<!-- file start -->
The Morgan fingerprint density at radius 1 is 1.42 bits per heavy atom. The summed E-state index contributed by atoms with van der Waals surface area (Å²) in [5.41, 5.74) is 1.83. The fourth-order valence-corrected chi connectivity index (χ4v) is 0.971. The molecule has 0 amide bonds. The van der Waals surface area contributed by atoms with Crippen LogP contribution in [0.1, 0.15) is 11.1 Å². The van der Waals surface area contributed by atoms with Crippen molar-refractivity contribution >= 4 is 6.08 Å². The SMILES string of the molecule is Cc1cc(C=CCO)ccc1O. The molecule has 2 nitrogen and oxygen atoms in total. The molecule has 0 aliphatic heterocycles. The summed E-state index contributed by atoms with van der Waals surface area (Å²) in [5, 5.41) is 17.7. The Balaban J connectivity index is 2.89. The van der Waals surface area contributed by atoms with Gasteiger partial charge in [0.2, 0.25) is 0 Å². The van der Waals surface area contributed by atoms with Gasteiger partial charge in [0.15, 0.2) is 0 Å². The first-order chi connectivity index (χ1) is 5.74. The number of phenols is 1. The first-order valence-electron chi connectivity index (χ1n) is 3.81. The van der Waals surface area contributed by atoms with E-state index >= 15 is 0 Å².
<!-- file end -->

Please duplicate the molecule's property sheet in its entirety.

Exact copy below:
The Morgan fingerprint density at radius 1 is 1.42 bits per heavy atom. The summed E-state index contributed by atoms with van der Waals surface area (Å²) in [5.41, 5.74) is 1.83. The fourth-order valence-corrected chi connectivity index (χ4v) is 0.971. The molecule has 0 amide bonds. The van der Waals surface area contributed by atoms with Crippen LogP contribution in [0.1, 0.15) is 11.1 Å². The van der Waals surface area contributed by atoms with Crippen molar-refractivity contribution >= 4 is 6.08 Å². The SMILES string of the molecule is Cc1cc(C=CCO)ccc1O. The molecule has 2 nitrogen and oxygen atoms in total. The molecule has 0 aliphatic heterocycles. The summed E-state index contributed by atoms with van der Waals surface area (Å²) in [5, 5.41) is 17.7. The Balaban J connectivity index is 2.89. The van der Waals surface area contributed by atoms with Gasteiger partial charge in [0.2, 0.25) is 0 Å². The van der Waals surface area contributed by atoms with Gasteiger partial charge in [0.15, 0.2) is 0 Å². The first-order chi connectivity index (χ1) is 5.74. The number of phenols is 1. The first-order valence-electron chi connectivity index (χ1n) is 3.81. The van der Waals surface area contributed by atoms with E-state index >= 15 is 0 Å².